1 October 2023, Concert Review by Maureen Greenhouse

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The RTWSO opened its 2023/24 season of 6 six concerts in the Assembly Hall Theatre, Tunbridge Wells with a programme of music by Russian composers. The orchestra, under its Music Director and conductor Roderick Dunk, was joined in Tchaikovsky’s Violin Concerto by the wonderful Korean violinist Yeon Joo Sir, making a return visit after playing the Brahms concerto with the orchestra in March 2022.

The Programme note suggested that the opening item was not for the faint-hearted! Mussorgsky’s A Night on the Bare Mountain (as re-orchestrated by Rimsky-Korsakov) tells of a Witches’ Sabbath, with music that featured in the Leopold Stokowski Disney film Fantasia. The music is full of macabre intensity and this, together with the two pieces which followed, left the audience experiencing a roller-coaster of emotions travelling the gamut of heightened tension through to big, weepy, handkerchief moments!

When Yeon Joo Sir arrived on stage to play the Tchaikovsky concerto, it was apparent that she immediately attracted the audience’s attention. Such was her self-assuredness, combined with outstanding technical ability, that she certainly did ‘own the stage’. Yeon Joo Sir made one of the most difficult of violin concertos ever written seem effortless. Of course, there has to be a sympathetic accompaniment by the orchestra, which should enhance, but not over-shadow, the soloist. All achieved – especially with some beautiful playing from the woodwind section. At the end of her performance the audience erupted into well-deserved, tumultuous applause.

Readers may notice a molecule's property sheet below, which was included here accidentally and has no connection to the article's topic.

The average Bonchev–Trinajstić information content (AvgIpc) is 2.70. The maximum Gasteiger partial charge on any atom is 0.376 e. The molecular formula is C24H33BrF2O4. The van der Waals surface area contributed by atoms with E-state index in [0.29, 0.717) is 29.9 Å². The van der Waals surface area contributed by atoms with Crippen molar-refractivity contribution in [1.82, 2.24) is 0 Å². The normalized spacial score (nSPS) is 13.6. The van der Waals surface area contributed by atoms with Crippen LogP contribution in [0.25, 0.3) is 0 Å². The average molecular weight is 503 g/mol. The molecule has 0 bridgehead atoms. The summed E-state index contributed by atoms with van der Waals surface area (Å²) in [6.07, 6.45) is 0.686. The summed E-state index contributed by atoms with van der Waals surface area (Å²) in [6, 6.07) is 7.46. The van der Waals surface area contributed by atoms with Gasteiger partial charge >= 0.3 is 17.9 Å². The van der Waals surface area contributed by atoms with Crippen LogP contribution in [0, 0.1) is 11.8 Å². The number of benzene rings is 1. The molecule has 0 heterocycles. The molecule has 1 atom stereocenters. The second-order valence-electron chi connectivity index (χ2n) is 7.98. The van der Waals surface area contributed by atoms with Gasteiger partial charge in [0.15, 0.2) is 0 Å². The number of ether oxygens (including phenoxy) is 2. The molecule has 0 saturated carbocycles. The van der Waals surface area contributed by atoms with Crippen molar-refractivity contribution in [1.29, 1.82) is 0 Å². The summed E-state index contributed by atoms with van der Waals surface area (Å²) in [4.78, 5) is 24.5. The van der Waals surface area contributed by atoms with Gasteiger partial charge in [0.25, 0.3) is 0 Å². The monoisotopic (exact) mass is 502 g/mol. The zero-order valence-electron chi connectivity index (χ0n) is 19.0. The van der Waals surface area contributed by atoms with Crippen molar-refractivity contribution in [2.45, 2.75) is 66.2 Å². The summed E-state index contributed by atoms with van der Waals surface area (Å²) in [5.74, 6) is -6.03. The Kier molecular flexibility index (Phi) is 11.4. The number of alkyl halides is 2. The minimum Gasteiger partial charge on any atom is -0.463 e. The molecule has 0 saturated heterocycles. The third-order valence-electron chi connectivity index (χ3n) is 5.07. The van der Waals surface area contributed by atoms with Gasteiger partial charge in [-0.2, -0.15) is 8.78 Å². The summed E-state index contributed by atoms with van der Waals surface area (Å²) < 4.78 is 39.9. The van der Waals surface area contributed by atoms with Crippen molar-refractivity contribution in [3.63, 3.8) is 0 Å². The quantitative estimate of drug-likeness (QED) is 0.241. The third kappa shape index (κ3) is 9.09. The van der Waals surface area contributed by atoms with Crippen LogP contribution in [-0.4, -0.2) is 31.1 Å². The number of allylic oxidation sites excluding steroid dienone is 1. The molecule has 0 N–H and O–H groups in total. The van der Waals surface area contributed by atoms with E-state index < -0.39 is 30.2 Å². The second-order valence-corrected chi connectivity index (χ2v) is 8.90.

If the Tchaikovsky is one of the most technically-demanding violin concertos, then the symphony that followed after the interval is certainly one of the longest. Rachmaninoff’s Symphony No. 2 lasts about an hour, depending upon which version, repeats and cuts are played. It is taxing in terms of the stamina required for orchestra, and for the conductor!  Of particular note was the excellent playing, again, of the woodwind section, which was joined on this occasion by their big and little brothers – the piccolo, cor anglais and bass clarinet. This symphony is, arguably, best known for its third movement – the aforesaid big handkerchief moment – with its lush, beautiful themes on strings, clarinet and flute. At the end of the concert some people appeared to be visibly moved.

In the Programme, Music Director Roderick Dunk said that he would be bidding farewell to the orchestra at the end of the 2024/25 season. He has been involved with the RTWSO for 30 years and felt that the time was right to hand over to someone with ‘a fresh artistic input’. Whilst many would disagree with him and are saddened by his decision, but respect it, he can be extremely proud of what he has achieved. He will leave in the knowledge that when he finally says goodbye, he will have nurtured, and be handing over, a very well-honed group of musicians.

If you are reading this article but did not attend the concert, why not come to the next one on 5 November? You missed a corker of a concert on 1 October, but there is time to make amends and come in the future!

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